It’s fascinating to watch the theatre of the mind, what slides by and what refuses to be forgotten. This week a fleeting image on a screen caught my eye and stuck in my psyche, echoing for days like an alarm that refused to be silenced. A scene of four men in white lab coats carrying off a defenseless chimp by her four limbs. That was all. It was an old documentary about arrogant, misguided practices. But my mind latched onto the image and couldn’t shake it, especially the demure surrender of the chimpanzee.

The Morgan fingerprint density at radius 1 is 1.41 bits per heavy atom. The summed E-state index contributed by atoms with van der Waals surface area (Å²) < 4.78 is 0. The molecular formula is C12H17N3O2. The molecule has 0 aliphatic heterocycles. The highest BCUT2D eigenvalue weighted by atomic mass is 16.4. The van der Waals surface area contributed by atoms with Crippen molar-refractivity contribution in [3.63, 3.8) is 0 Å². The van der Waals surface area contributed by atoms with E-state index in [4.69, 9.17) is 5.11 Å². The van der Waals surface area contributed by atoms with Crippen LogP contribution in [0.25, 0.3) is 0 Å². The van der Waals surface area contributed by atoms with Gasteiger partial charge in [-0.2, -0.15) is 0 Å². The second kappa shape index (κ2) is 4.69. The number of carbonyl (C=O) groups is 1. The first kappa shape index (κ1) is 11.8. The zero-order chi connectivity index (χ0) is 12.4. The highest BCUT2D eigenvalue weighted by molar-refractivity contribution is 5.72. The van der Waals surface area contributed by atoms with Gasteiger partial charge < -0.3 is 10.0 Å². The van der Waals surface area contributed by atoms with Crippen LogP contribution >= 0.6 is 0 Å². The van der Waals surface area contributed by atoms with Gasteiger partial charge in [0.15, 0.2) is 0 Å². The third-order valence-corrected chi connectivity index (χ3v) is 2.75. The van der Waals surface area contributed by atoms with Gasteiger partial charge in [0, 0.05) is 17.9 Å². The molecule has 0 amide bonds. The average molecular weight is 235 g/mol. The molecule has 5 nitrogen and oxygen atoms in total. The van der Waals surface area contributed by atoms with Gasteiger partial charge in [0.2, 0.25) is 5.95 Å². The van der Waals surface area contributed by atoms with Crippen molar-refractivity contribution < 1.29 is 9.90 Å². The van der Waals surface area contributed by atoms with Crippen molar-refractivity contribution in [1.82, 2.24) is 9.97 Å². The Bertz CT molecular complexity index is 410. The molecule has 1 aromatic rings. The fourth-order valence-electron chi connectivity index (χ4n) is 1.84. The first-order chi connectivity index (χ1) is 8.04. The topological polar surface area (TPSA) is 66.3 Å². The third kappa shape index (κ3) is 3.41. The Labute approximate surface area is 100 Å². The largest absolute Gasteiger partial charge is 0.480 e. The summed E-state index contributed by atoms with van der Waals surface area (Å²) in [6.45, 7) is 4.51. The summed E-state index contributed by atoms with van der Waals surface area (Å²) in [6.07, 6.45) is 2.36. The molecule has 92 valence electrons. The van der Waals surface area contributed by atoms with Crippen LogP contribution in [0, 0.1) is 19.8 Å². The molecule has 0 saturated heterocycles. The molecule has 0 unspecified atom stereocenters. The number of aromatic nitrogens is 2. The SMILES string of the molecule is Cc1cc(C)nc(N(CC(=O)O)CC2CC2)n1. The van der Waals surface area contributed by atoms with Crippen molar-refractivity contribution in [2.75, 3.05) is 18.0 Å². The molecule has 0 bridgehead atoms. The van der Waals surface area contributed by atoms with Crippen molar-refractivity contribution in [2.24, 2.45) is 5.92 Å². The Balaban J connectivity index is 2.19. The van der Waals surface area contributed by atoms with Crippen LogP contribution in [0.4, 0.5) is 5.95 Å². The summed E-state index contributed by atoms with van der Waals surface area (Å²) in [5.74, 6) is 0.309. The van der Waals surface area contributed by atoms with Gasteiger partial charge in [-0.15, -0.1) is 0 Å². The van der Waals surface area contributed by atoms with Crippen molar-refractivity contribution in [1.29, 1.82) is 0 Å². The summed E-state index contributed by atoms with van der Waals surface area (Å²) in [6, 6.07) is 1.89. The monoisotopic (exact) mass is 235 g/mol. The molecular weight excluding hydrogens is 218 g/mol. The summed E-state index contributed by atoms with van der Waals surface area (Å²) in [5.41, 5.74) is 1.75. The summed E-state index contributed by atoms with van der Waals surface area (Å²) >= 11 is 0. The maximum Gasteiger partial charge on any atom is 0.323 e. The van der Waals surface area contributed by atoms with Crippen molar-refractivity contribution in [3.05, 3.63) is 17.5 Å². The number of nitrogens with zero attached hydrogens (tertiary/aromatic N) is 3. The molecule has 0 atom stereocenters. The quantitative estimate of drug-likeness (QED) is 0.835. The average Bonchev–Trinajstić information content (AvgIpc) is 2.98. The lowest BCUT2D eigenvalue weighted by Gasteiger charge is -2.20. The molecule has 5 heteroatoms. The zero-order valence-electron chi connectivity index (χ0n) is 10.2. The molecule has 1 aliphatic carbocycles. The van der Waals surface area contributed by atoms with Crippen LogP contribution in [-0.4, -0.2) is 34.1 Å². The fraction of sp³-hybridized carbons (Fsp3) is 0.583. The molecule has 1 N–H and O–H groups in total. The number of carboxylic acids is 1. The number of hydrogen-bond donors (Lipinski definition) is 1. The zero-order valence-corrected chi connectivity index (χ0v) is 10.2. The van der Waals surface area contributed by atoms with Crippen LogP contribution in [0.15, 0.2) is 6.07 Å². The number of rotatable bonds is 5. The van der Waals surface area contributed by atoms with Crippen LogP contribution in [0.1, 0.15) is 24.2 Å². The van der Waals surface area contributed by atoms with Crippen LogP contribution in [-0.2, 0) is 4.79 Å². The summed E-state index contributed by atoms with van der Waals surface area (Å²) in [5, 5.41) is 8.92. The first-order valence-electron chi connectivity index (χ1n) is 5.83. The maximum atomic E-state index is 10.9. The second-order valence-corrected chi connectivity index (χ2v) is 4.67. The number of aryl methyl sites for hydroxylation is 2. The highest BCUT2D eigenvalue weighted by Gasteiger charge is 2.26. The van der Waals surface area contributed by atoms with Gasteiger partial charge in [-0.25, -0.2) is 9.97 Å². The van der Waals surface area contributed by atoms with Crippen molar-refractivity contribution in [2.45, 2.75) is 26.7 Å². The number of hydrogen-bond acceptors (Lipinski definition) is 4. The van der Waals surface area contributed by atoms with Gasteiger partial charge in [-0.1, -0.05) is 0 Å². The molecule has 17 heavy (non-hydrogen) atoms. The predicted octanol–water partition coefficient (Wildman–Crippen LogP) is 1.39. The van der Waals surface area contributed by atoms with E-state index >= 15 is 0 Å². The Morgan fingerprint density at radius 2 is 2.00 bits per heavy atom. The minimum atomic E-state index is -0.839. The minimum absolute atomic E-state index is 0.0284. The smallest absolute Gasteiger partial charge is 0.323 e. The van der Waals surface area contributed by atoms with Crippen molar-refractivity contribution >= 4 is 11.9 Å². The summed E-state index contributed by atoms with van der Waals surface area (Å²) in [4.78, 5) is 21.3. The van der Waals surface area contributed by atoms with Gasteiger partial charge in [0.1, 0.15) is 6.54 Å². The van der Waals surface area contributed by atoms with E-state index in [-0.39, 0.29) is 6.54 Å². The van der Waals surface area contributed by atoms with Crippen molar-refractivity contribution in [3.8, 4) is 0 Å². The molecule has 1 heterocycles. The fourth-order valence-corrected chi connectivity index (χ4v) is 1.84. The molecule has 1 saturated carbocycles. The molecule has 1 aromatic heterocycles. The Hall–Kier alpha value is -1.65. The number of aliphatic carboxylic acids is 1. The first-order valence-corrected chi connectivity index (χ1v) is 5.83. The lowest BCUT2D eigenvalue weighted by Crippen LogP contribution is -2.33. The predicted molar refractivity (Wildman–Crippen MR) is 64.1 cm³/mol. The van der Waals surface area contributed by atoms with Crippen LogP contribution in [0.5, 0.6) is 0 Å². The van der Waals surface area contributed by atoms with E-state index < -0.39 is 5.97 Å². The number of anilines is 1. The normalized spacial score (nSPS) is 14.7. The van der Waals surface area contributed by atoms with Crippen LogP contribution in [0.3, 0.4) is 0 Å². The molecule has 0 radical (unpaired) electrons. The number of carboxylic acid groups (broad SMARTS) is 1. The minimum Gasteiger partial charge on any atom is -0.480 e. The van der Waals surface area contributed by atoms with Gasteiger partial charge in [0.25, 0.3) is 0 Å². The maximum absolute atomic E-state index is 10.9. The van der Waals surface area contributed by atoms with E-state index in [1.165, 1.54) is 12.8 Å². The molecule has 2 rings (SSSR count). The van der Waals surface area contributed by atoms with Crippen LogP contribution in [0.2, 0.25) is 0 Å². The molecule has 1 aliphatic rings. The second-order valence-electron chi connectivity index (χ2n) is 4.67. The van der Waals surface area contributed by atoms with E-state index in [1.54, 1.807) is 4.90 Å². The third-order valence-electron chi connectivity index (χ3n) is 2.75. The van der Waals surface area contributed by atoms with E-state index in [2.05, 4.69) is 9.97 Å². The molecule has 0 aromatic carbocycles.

But why did this scene in particular choose to torture me? The paper is filled with disturbances nowadays, far more current and pressing. Clearly this one evoked something in my unconscious needing to be recognized and articulated.
Gloriously, one tendril leads to another in our mysterious neural labyrinth. Not able to push away the pathos or the horror, it eventually blossomed into a recollected teaching by Marianne Williamson. We were at the National Cathedral at the height of the Iraq War. I was leading Shabbat rituals and she, well, she was the resident prophet. The nave was filled with 1,300 women; the theme was compassion.